With the help of the urban culture and hip-hop music, the idea of bigger is better, has made its return. And in what better country than the U.S.A. can you find rides that exemplify this thinking? In the land where most things are large, even the servings at the local fast food joint pushes the limits of proper portions.
Ok, though the 300C is large, that’s only by comparison to the usual Japanese fare of luxury vehicles. In reality, it’s not that big at all. When compared to BMW 5-Series, the Chrysler is just about at par in size.
So, what was it like to ride such a vehicle? To be honest, given its extroverted styling, I felt like a rap star in a music video. Everywhere I drove it, I could see the eyes of bystanders turn to soak up the presence of the 300C.
From the inside, the leather interior surrounds you and its cent just oozes the sense of luxury. Every part has a touch of class. Unfortunately, there are still bits here and there that remind you this still an American car and not a Euro-flash limo. Like the tacky blue-green digital displays… Hadn’t those gone out of style in the eighties? Despite that, everything about the 300C is spot on.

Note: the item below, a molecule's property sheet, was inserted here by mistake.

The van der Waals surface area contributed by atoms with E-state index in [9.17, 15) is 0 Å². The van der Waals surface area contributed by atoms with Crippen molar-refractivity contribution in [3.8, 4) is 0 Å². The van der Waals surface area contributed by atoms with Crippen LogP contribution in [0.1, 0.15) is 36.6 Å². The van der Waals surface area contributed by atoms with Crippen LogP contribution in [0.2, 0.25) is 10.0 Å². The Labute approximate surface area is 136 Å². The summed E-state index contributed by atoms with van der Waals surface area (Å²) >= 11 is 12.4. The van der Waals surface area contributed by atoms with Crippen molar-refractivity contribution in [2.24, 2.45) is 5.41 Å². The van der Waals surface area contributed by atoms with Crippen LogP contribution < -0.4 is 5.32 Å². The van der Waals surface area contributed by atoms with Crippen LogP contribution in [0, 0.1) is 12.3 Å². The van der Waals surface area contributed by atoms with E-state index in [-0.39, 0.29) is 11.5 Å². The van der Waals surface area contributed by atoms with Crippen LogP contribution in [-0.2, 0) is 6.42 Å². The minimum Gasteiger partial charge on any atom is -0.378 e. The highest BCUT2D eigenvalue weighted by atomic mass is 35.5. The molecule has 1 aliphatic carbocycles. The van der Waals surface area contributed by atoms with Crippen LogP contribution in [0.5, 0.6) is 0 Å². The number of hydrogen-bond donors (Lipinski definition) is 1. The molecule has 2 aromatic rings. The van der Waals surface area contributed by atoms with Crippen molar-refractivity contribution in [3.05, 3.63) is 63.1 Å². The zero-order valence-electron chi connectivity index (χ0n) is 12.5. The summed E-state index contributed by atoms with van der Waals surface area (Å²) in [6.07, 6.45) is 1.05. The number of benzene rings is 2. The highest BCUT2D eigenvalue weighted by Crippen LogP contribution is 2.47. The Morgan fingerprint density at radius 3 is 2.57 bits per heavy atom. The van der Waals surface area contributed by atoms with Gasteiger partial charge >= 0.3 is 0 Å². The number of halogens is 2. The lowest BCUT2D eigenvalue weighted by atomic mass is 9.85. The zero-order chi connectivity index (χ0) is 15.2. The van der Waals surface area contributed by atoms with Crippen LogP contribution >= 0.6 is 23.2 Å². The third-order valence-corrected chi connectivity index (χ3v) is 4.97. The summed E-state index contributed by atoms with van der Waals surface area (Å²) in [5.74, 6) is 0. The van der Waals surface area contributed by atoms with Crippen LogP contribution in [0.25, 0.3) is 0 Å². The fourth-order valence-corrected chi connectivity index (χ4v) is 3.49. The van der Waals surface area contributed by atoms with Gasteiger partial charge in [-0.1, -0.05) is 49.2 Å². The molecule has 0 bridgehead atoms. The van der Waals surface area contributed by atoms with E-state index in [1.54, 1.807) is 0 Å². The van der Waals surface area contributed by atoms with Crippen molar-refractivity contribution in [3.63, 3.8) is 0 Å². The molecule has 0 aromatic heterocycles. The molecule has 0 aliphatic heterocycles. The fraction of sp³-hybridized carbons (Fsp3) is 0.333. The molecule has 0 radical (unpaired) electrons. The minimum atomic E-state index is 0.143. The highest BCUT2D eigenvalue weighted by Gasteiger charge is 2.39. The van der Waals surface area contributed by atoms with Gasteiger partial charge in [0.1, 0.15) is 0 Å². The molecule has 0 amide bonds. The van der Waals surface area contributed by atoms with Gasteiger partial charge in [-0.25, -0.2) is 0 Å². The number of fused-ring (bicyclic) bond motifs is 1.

The ride of the car is reminiscent of the Lincoln Town car. It doesn’t wallow as much but it was close. The Chrysler 300C is more refined and controlled in the suspension department. A bit soft in the damper department, but it only makes itself know when pushed hard. But in cruise mode, which this car is designed for, the settings are just right. And the 250HP six makes more than enough torque to belie the heft of this luxo-cruiser. The 5 –speed automatic tranny responds quickly but with silky smoothness. Though, I didn’t see much point to the manual mode in a car like this, it worked pretty well.